How do you say “epee”?
EH-pay. Épée is the French word for “sword”, but also refers to the specific fencing discipline.

How old do you have to be to fence?
We take students as young as 7 at RDF, but you have to be 8 in order to compete at USA Fencing tournaments. It really depends on maturity, so we take it on a case-by-case basis.

Does it hurt?
Not really. We are poking each other with pieces of steel (or plastic for the smallest kids), but they are flexible, not sharp, and we wear protective equipment. We do get bruises and scrapes from time to time, like in any other sport, but hitting hard is not the goal, nor is it particularly advantageous, and it’s not what we train to do. Good fencers deliver precise, controlled hits.

Is it safe?
Yes. Aside from occasional bruises and scrapes, most actual fencing injuries come from overuse, incorrect form, or tripping and falling. We always wear appropriate protective gear during drills, bouting, and any activity with a blade.

Where do you buy fencing gear?
If you live in Iowa, the internet! Unfortunately you can’t just go down to your local sporting goods store and pick up a new fencing mask. Try on club gear and check out what other fencers have – we can usually tell you what company we got it from. The other place to get gear is at big tournaments like ROC (Regional Open Circuit) or NAC (North American Cup) events, because many of the major retailers set up shop there for the weekend, so you can actually feel things and try them on.

Do I need special shoes?
No. While some companies do make specialized fencing shoes and they’re a great choice for a lot of people, most people start with regular running or athletic shoes. Volleyball, handball, or other court shoes usually work well, too, since they have good cushioning and support (especially lateral support!) without being bulky.

Why do you only do one of the three Olympic disciplines?
Quite simply, epee is what we know the best. While we know some foil and saber basics, we currently don’t have nearly enough knowledge to help someone be successful or have a good experience in those disciplines. We used to have a saber program, but after the coach moved away, we filled the time with more epee!

How often do I come?
You can come to as many age-appropriate practices as you want. For some children, once a week is plenty, but some kids want to be pretty serious and have the maturity to handle twice a week. For adults and teens that want to see some competitive success, 2-3 practices a week is recommended. Those who want to compete nationally in Division 1 and Juniors (under 20) should aim for 3-4 practices a week. Obviously the more you practice, the faster you will see results, but we want our members to participate at a level they’re comfortable with and will allow them to achieve their goals.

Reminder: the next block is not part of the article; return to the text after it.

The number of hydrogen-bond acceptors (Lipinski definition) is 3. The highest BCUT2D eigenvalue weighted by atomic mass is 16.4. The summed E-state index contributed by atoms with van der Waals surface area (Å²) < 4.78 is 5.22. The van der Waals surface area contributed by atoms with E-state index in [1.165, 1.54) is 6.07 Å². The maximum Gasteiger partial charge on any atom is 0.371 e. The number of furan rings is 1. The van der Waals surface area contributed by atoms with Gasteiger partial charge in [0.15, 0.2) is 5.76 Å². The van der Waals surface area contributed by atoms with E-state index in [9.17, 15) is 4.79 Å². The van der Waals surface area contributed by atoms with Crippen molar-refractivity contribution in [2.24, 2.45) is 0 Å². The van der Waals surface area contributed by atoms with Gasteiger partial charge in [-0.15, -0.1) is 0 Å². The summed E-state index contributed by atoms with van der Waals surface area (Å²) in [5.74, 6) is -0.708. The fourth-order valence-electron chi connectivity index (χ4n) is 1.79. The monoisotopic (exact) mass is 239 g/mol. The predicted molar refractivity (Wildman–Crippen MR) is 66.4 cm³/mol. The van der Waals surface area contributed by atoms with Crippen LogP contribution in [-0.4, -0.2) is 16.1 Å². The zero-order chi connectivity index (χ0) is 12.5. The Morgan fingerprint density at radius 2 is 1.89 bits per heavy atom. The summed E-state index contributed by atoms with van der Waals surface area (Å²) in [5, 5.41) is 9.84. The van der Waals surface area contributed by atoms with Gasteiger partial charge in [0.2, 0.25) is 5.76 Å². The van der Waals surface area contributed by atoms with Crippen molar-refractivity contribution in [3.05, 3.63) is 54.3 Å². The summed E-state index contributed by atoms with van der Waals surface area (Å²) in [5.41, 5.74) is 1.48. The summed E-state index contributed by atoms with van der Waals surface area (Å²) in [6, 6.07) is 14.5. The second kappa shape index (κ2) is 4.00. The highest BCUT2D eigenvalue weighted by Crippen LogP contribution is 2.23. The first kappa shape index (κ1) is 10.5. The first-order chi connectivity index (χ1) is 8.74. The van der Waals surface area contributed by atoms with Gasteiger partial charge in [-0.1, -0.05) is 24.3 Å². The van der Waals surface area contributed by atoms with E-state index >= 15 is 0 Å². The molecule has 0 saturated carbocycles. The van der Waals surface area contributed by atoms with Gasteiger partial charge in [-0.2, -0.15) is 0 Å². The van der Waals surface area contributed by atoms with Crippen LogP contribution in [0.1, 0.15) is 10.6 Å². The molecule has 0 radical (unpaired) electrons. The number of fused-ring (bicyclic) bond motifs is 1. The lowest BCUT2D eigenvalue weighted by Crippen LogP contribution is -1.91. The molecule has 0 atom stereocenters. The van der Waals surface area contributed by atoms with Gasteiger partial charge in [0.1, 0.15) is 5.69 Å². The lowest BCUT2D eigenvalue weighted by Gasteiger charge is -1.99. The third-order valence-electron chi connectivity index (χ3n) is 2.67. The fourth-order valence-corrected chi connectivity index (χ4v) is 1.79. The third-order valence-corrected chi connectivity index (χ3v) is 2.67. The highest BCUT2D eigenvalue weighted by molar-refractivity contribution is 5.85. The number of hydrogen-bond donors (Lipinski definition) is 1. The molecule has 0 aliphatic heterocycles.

When do I start competing?
Fencers that come at least twice a week are usually ready to try a local tournament after a few months. The skill range of fencers at local and regional open events is pretty large – there are usually a few really experienced people, a few people at their first tournament, and a lot of people in between. Toward the end of the first year, most fencers that have been practicing 2-3 times a week are ready to try a national-level NAC (North American Cup) event.

For kids, it usually takes a little longer to be ready for competition. We occasionally do in-club tournaments, which is a good introduction to the format and routine for kids, and then we go for local events and branch out from there.

Tournament experience is critical for tournament success, so we encourage our fencers to get out there and go for it once they start getting the hang of things.

How often and where do we compete?
There is usually at least one tournament each month for those ages 13+ that we encourage our fencers to attend. Most tournaments are on weekends, at a fencing club or a school gym, and are within a 3.5 hour drive. Frequent locations include Des Moines, Ames, Iowa City, Sioux City, Lincoln, Minneapolis, Kansas City, St. Louis, and Chicago. There are 8 national events with hundreds of athletes held at convention centers in different cities every year, and when there is one in the Midwest, we strongly encourage our fencers to attend.  Our most competitive fencers frequently do 2-3 tournaments a month from Oct.-April and 2-3 national events per year.

Youth epee events are more sparse in this part of the country. We are currently the only club in Iowa that hosts tournaments for the Y10 & Y12 age groups, so most of the tournaments will be held at the club, mostly fencing other kids in the club. We try to keep these fun and low-key, with goals like gaining experience, understanding emotions that competition can bring out, practicing good sportsmanship, and learning how tournaments work.

How long have you guys been doing this?
Coach Kevin started fencing in 2004, and Coach Sarah started in 2005 (as one of Kevin’s first students). The idea for RDF began to take shape in 2012, we started renting space in the lower level of 220 E. 3rd St. in the fall of 2013, our grand opening was in January of 2014, and we expanded the club in August 2018.